2LT Morrison R. Miller

2LT Morrison R. Miller

Fort Wayne, Allen County, Indiana, USA
Death 4 Jul 1944 (aged 21–22)
At Sea
Memorial Site* Manila, Capital District, National Capital Region, Philippines

* A structure erected in honor of someone whose remains lie elsewhere.

Plot Tablets of the Missing - Army
Memorial ID 199872068 · View Source
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Morrison served as a Second Lieutenant, U.S. Army Air Force during World War II.

He resided in Allen County, Indiana prior to the war.

Morrison was a passenger on the S.S. Jean Nicolet.

The S.S. Jean Nicolet, a Liberty ship built in Portland, Oregon, in October 1943, was operated for the War Shipping Administration by the Oliver J. Olson Company of San Francisco and under the command of Captain David Martin Nilsson of Oakland, California.

The S.S. Jean Nicolet departed from San Pedro, California, on May 12, 1944 enroute to Colombo, Ceylon. She first made one stop in Fremantle, Australia and then departed from there on June 21, 1944 to continue on to Ceylon.

On board was a complement of 100 men consisting of 41 merchant crew, 28 Naval Armed Guard, and 31 passengers. The passenger list was made up of six U.S. Army officers, 12 U.S. Army enlisted men, eight Navy technicians, four civilians, and one U.S. Army medical corpsman.

Approximately 700 miles south of Ceylon she was struck by two torpedoes fired from the Japanese submarine I-8. Because of the ship's listing the Master (Captain), David Martin Nilsson, ordered everyone to "abandon ship" which it is believed everyone did safely.

Japanese submarine I-8 surfaced and called to all of the survivors to come over to their submarine. The majority, but not all, did so. Those that didn't tried to swim away and some of them did indeed survive. Approximately " 75 " of the survivors then boarded the submarine.

Captain Nilsson, Gus Tilden (radio operator), and Francis J. O'Gara (War Shipping Administration representative) were taken to the conning tower and shoved below deck. Of the three only "O'Gara" survived the ordeal.

The crew were held in two different locations ~ some on the fore deck and others on the after deck behind the conning tower of the submarine. Those on the fore deck did not realize that those on the after deck were being "executed" and thrown over board. Many were led, one by one, from the fore deck to the after deck to suffer that fate.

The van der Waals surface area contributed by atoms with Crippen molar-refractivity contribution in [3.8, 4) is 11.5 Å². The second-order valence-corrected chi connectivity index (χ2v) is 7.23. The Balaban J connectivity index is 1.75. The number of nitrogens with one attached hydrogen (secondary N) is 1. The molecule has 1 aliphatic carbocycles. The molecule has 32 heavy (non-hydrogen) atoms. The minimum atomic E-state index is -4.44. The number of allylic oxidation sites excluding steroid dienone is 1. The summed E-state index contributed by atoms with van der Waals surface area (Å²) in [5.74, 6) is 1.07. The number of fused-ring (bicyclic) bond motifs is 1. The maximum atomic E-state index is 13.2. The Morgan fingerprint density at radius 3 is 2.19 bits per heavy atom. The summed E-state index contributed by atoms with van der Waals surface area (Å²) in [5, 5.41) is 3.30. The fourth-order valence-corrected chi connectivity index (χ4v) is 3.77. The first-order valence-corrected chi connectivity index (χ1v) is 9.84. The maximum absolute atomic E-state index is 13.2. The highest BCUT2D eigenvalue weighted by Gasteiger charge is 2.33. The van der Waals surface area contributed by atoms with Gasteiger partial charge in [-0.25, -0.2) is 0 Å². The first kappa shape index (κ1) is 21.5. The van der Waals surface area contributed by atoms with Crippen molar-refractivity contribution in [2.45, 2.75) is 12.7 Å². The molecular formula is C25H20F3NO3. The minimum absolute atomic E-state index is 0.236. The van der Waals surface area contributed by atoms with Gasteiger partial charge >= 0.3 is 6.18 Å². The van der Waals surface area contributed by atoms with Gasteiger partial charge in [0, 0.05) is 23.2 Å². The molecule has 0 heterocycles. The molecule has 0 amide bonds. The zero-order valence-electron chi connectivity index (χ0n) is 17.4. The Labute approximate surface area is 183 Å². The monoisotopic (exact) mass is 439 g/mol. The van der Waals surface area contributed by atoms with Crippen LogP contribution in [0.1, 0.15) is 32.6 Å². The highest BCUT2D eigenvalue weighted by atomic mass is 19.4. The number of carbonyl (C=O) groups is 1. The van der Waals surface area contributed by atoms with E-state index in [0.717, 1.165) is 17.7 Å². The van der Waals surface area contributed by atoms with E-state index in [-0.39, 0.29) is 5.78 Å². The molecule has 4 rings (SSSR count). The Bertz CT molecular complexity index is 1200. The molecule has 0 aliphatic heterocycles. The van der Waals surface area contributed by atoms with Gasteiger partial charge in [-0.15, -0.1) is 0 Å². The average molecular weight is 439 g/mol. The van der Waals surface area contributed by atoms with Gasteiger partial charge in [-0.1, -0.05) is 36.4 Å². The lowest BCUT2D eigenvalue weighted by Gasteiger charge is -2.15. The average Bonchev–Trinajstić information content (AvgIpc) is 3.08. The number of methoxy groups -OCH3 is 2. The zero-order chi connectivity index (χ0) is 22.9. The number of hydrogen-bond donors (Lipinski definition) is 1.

Soon a Liberator aircraft was detected by the submarine's radar and the commander of the submarine decided that he need to submerge. About 30 of the survivors, with their hands tied, were still on deck when the submarine went down into the sea. Some of them survived ... and some didn't.

Morrison "Lost His Life" in this incident during the war. It is unknown which fate he suffered.

He was awarded the Prisoner Of War Medal and the Purple Heart.

His remains were not recovered.

10 Merchant crewmen, 10 Naval Armed Guards, and 4 passengers, including "O'Gara", survived to tell the story.

( Bio by: Russ Pickett )When Morrison R Miller was born in Fort Wayne, Indiana during 1922, his father, Herbert Richard, was 32 and his mother, Alaska Helen “McGee” Miller, was 33. He had one sister Lois Barbara born 14 April 1917. Morrison graduated from North Side HS, Ft Wayne, Indiana in 1940. He then attended classes “possibly” at Purdue University for two years. On 22 July 1942 he enlisted in the Army Air Corps entering service at Chicago Illinois, with his college experience he was assigned to a special aviation program at Yale University. Upon graduation of this further training Morrison R. Miller was commissioned a 2nd Lt ASN: O-867161, airplane armament officer. Lt Miller then received orders for deployment to the China/Burma/India theater of war.

On 12 May 1944 Lt Miller boarded the liberty ship S.S. Jean Nicolet which departed that day from San Pedro, California. Also on board was a complement of 100 men consisting of 41 merchant crew, 28 Naval Armed Guard, and 31 passengers. The passenger list was made up of six U.S. Army officers, 12 U.S. Army enlisted men, eight Navy technicians, four civilians, and one U.S. Army medical corpsman The ship made a scheduled stop at Fremantle, Australia, for bunkers, stores, and to discharge some cargo. Departing from Fremantle on June 21, she was bound for Colombo, Ceylon (present-day Sri Lanka),, where she was to stop for orders prior to proceeding to Calcutta.